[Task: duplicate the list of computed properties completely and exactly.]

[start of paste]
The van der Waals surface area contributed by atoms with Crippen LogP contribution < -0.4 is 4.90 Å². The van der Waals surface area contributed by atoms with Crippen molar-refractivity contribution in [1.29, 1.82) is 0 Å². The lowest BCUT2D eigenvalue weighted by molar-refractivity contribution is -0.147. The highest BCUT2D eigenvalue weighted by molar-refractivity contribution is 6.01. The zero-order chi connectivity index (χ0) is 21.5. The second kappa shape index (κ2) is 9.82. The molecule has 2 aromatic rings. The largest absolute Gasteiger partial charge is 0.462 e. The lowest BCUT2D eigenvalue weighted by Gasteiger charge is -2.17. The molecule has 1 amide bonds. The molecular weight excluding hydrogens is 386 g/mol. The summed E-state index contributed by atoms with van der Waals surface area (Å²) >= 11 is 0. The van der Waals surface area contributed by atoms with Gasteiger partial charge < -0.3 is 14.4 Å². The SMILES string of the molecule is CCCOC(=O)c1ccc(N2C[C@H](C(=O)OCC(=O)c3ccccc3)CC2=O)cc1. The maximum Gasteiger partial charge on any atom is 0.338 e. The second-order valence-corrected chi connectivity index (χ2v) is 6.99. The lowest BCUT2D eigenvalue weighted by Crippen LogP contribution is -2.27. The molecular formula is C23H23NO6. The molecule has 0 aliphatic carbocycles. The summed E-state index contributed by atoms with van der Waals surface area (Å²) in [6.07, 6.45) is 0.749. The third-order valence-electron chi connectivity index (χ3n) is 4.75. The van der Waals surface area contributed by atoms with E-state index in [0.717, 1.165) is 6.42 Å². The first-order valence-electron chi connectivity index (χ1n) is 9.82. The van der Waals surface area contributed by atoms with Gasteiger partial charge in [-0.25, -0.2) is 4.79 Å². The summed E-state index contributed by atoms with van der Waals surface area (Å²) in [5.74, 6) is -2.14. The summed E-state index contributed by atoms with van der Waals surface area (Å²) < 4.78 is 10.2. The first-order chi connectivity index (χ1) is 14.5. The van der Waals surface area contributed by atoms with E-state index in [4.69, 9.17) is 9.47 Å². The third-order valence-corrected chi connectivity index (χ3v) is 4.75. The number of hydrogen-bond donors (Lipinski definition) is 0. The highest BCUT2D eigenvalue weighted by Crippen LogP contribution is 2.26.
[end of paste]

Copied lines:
The van der Waals surface area contributed by atoms with Crippen LogP contribution < -0.4 is 4.90 Å². The van der Waals surface area contributed by atoms with Crippen molar-refractivity contribution in [1.29, 1.82) is 0 Å². The lowest BCUT2D eigenvalue weighted by molar-refractivity contribution is -0.147. The highest BCUT2D eigenvalue weighted by molar-refractivity contribution is 6.01. The zero-order chi connectivity index (χ0) is 21.5. The second kappa shape index (κ2) is 9.82. The molecule has 2 aromatic rings. The largest absolute Gasteiger partial charge is 0.462 e. The lowest BCUT2D eigenvalue weighted by Gasteiger charge is -2.17. The molecule has 1 amide bonds. The molecular weight excluding hydrogens is 386 g/mol. The summed E-state index contributed by atoms with van der Waals surface area (Å²) >= 11 is 0. The van der Waals surface area contributed by atoms with Gasteiger partial charge < -0.3 is 14.4 Å². The SMILES string of the molecule is CCCOC(=O)c1ccc(N2C[C@H](C(=O)OCC(=O)c3ccccc3)CC2=O)cc1. The maximum Gasteiger partial charge on any atom is 0.338 e. The second-order valence-corrected chi connectivity index (χ2v) is 6.99. The lowest BCUT2D eigenvalue weighted by Crippen LogP contribution is -2.27. The molecular formula is C23H23NO6. The molecule has 0 aliphatic carbocycles. The summed E-state index contributed by atoms with van der Waals surface area (Å²) in [6.07, 6.45) is 0.749. The third-order valence-electron chi connectivity index (χ3n) is 4.75. The van der Waals surface area contributed by atoms with E-state index in [0.717, 1.165) is 6.42 Å². The first-order valence-electron chi connectivity index (χ1n) is 9.82. The van der Waals surface area contributed by atoms with Gasteiger partial charge in [-0.25, -0.2) is 4.79 Å². The summed E-state index contributed by atoms with van der Waals surface area (Å²) in [5.74, 6) is -2.14. The summed E-state index contributed by atoms with van der Waals surface area (Å²) < 4.78 is 10.2. The first-order chi connectivity index (χ1) is 14.5. The van der Waals surface area contributed by atoms with E-state index in [4.69, 9.17) is 9.47 Å². The third-order valence-corrected chi connectivity index (χ3v) is 4.75. The number of hydrogen-bond donors (Lipinski definition) is 0. The highest BCUT2D eigenvalue weighted by Crippen LogP contribution is 2.26.